As someone else said above, people make choices (drinking, drugs, smoking) that can drastically affect the child. IF is not a choice and I wholeheartedly believe that those who cannot get pregnant should have at least one IVF covered. Why should we be paying for a condition that is not affected by what we do? We can't cure it by eating more vegetables.

    That being said, I did get some coverage. It didn't pay everything and it was one big pain in the rear. When I had to pay myself, it was much less stressful as I wasn't waiting for approval and having to fight for everything that was truly covered. Somehow, I wonder how all that stress from insurance made a difference.

    Everyone should read the literature that comes with their treatment so they know the risks involved. Each person is different, and each person has had their own heartaches and experiences.


  23. One more thing, insurance companies get drastically reduced contracted rates. CCRM won't give you those great rates unless your insurance gives you IVF coverage for procedures. I was mislead about that before when my insurance covered meds only.


  24. OMG!!! You're a much better person that I am (not that THAT has ever been up for debate!) because I would not have been able to restrain myself from slapping her silly. It might be like that flight attendant who pulled the emergency slide and quit his job- it's fundamentally wrong to do but you still would have got you a TON of supporters! :)
    I feel the same way you do about insurance paying for these treatments and how that would greatly reduce the risks people are willing to take. Kate Gosslin (hate that woman but she DID make a point about this) said one time in an interview that her insurance did NOT cover fertility treatment on ANY level- so doing what she did (injectable meds) resulted in a ridiculously high-risk, un-necessary pregnancy, costing her insurance company WAY more than a cycle that could have been tailored to her needs would have been. She said that if insurance would have paid for IVF she would have transferred 1 embryo at a time, and never had so many babies.
    I'm very passionate about the "great healthcare debate" of our generation- changes DO need to happen, but not hastily. and we need to evaluate what we are covering (treatment for druggies, obesity, and self-inflicted illnesses of all kinds) and what we are NOT covering- things that people have no control over.

  25. What. A. Freak. No, let's spend our dollars on jackasses who come in for dialysis whilst drinking coke and eating pizza (I've had this patient). Let's cover the 4th bypass for the idiot who can't walk past a donut shop (and I'm sure you've had this one). No, we wouldn't want to assist nice folks trying to make a family. Barf.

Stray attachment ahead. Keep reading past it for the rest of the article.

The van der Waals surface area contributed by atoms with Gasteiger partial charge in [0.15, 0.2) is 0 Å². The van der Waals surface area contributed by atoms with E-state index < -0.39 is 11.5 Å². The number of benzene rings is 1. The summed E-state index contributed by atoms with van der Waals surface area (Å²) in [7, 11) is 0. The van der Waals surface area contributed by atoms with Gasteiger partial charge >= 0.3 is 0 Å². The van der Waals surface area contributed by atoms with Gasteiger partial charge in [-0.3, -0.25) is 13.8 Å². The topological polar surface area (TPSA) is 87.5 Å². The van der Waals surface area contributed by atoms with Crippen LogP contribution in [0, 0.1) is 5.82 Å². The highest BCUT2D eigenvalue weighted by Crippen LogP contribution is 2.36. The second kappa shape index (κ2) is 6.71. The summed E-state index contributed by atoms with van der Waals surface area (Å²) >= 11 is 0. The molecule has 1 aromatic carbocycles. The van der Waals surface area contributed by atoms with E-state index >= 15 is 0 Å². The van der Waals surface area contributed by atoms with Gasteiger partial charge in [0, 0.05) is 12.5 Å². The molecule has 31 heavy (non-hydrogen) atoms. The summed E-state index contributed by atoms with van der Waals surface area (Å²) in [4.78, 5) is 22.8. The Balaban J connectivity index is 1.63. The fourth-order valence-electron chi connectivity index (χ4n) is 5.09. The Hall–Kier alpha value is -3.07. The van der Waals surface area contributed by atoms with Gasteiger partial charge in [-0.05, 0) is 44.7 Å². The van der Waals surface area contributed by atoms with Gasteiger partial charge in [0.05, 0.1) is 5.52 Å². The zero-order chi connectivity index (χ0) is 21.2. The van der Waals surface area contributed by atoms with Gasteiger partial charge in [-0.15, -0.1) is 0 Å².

PS- You bit your tongue because you are the ultimate badass professional, and I don't know many who could do it (again and again) so well.

  26. Why oh why can’t people keep their traps shut? I don’t know how you said nothing. I’m feeling a bit hostile lately, so I think I would have just flatly said, “I’ve done IVF,” and let her squirm. Of course, those types usually can’t shut up. Idiots.

    Even though my boss knows that DH and I have done IVF (had to tell when I was on bedrest for pg gone bad #2, otherwise never would have), he has said on several occasions that he doesn’t think IVF should be part of health coverage. So it was strange that just last week he said that our employer not covering a dependent’s pregnancy was an “atrocity.” Hmmm… Only leaves me to think that he worries about his 20 year old daughter getting pregnant and he might have to anty up for it. My point is that way too many people have no sympathy for situations they’ve not experienced first hand. Same thing can be said about your co-workers whining about saving the lives of the twins. Guess what, honey, public aid, a.k.a. taxpayers, pays for a boat load of NICU babies whose mothers were smoking crack and drinking themselves into oblivion. This girl, your other co-worker, just wanted a family to love.

    And if we’re going to pick apart health plans, since my employer's plan includes in-patient substance abuse coverage that includes 12 week LOA, I would very much appreciate it if they would add an optional IF rider. (Although, if I could fake a substance addiction, God knows I could use a LOA right now.)

    All so very frustrating. You handled yourself well though. Kudos to you!

  27. You are a saint. I cannot believe how much ignorance and stupidity you have to put up with from some of your patients freely expressing their opinions. What IF has taught me is never to judge and that you just don't know what it's like until you've walked in someone's shoes. Literally. People who don't have IF and can choose to have how many kids they want and when they want to have them will never understand this heart wrenching pain.